Since I arrived at Jindal Global Law School to teach, the school had become the major platform for my life in India. Youth are the future, and they became the window for my observation of Indian society. During the time I taught there, I found that students from China and India both had unique strengths, and they should do everything they can to learn from each other.
Stanley Wolpert, a famous American historian who focused his study on India, opined that expressive Indians were the most active and argumentative communicators, and they tended to inspire each other’s imaginations with ideas and experience. From my perspective, introspection, diligence, broad vision, experimental spirit and pragmatism were Chinese strengths in global competition, all fueled by its culture. If young Chinese and Indian people learned from each other, they could attain unstoppable competitiveness.
In a class that compared the laws of China and India, Indian students were the majority. Only two came from China. During discussions, Indian students participated enthusiastically while Chinese students rarely expressed views. I was a bit worried about their mid-term examination because it was designated as an oral debate. My concerns ultimately proved unfounded. Even though it was oral, the examination was still an examination, in which Chinese tend to excel. My Indian colleagues and I were all impressed by their performances.
We followed standard debate rules with four students in a group, of which two argue the pros and the other two the cons. Open discussion is where many Indian students excel. However, expressing all their ideas in such a two and a half minutes for each round. It is difficult to excel without practicing within the scoring parameters beforehand. The Chinese students had no language advantages nor anything novel in their opinions, but they performed outstanding preparations. They made a list of key arguments and had clearly practiced extensively because they spoke fast and expressed their ideas fluently. As a result, they shared a wealth of information in such a short period of time. Their Indian classmates, however, either ran out of time before reaching their core opinions or allowed one member to speak the whole time, bringing all of their scores down.
I once asked an exchange student from China about her opinion of the Indian students. She told me that in another class she was assigned to make a slide in a group with an Indian student, who refused to work on the slide or practice. She made the slide herself, and then he criticized her work as useless because it simply regurgitated what the teacher had taught. During the presentation, however, she discovered that the classmate was very creative and developed admiration for him.
When comparing Chinese and Indian students, I imagine that a student with the ideas and eloquence of Indian students coupled with the diligence and sense of responsibility of Chinese students would be an optimally competitive global citizen. I once chatted with a Chinese media professional whose daughter studied in a good private high school in India and was admitted to Brown University of the Ivy League. Only at the university did her daughter finally get the chance to hang out with Chinese students. Although many of them had attended renowned high schools in China, they faced challenges adapting to local culture. In comparison, the girl who once lived in India had major advantages. First, she had ventured abroad in childhood, which strengthened her ability to adapt to a different culture. Second, she learned how to organize activities and communicate actively from Indian students. Finally, she was diligent and had the same sense of responsibility as other Chinese students. This girl presented an ideal combination of Chinese and Indian culture.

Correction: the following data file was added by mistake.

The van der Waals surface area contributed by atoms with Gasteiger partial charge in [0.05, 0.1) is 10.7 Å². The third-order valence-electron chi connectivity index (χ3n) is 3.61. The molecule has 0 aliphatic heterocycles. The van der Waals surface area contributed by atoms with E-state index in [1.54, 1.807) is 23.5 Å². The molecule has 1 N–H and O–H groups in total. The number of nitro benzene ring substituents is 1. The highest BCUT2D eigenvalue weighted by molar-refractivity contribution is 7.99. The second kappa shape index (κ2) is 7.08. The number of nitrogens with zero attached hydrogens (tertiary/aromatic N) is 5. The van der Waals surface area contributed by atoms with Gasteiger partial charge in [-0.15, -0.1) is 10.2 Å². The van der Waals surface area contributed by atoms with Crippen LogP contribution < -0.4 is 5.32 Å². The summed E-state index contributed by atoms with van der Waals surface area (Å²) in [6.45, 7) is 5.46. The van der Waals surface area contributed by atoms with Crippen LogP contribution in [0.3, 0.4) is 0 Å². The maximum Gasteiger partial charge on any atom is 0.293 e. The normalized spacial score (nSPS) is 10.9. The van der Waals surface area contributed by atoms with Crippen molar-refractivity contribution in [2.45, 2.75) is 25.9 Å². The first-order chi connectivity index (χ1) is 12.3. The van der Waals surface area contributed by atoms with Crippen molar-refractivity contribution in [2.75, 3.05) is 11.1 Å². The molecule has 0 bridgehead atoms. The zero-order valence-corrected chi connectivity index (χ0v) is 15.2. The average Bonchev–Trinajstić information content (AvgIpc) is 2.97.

India is home to thinkers and debaters. If Indian students can spare a little more effort for preparations, they will produce remarkable achievement in many sectors, especially in humanities. During the 24th Willem C. Vis International Commercial Arbitration Moot held in Vienna, students from Jindal defeated 330 teams worldwide, among which many came from globally prestigious universities, and took second place. They were admired around the world. However, India needs not only thinkers and debaters, but also pragmatic people who can solve problems. Problem solvers need to figure out solutions to help the most marginalized people in society.
The latest generation of youth in China is not lacking in for ideas and innovation. New technologies and business modes emerge all the time. If the youth in China spend more time pondering deep-seated problems plaguing society, Chinese society will improve and radiate a better cultural atmosphere. Young people from the two countries should strengthen communication and learn from each other to play a bigger role in reshaping the cultures of their countries and strengthen soft power, which will inspire the emergence of a new form of relations between China and India.
The author is an associate professor at Jindal Global Law School, assistant dean of International Collaborations and executive director of the Centre for India-China Studies.